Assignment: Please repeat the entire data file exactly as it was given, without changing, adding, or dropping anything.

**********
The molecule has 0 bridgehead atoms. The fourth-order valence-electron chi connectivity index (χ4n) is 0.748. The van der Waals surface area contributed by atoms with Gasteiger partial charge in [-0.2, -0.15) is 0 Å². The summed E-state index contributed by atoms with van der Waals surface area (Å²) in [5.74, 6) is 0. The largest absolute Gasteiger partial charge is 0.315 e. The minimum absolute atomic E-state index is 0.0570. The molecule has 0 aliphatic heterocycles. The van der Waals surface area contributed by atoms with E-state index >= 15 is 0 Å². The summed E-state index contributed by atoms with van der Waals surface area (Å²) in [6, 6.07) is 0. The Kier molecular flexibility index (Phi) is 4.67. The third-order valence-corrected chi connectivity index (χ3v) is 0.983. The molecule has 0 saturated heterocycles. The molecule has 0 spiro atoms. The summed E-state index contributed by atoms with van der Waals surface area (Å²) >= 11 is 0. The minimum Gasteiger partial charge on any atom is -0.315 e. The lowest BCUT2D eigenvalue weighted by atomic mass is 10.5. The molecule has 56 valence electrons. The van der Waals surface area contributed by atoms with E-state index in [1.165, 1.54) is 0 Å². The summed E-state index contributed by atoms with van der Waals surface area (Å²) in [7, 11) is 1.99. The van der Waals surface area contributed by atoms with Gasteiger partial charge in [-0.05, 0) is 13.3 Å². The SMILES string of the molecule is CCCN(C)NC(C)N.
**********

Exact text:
The molecule has 0 bridgehead atoms. The fourth-order valence-electron chi connectivity index (χ4n) is 0.748. The van der Waals surface area contributed by atoms with Gasteiger partial charge in [-0.2, -0.15) is 0 Å². The summed E-state index contributed by atoms with van der Waals surface area (Å²) in [5.74, 6) is 0. The largest absolute Gasteiger partial charge is 0.315 e. The minimum absolute atomic E-state index is 0.0570. The molecule has 0 aliphatic heterocycles. The van der Waals surface area contributed by atoms with E-state index >= 15 is 0 Å². The summed E-state index contributed by atoms with van der Waals surface area (Å²) in [6, 6.07) is 0. The Kier molecular flexibility index (Phi) is 4.67. The third-order valence-corrected chi connectivity index (χ3v) is 0.983. The molecule has 0 saturated heterocycles. The molecule has 0 spiro atoms. The summed E-state index contributed by atoms with van der Waals surface area (Å²) >= 11 is 0. The minimum Gasteiger partial charge on any atom is -0.315 e. The lowest BCUT2D eigenvalue weighted by atomic mass is 10.5. The molecule has 56 valence electrons. The van der Waals surface area contributed by atoms with E-state index in [1.165, 1.54) is 0 Å². The summed E-state index contributed by atoms with van der Waals surface area (Å²) in [7, 11) is 1.99. The van der Waals surface area contributed by atoms with Gasteiger partial charge in [-0.05, 0) is 13.3 Å². The SMILES string of the molecule is CCCN(C)NC(C)N.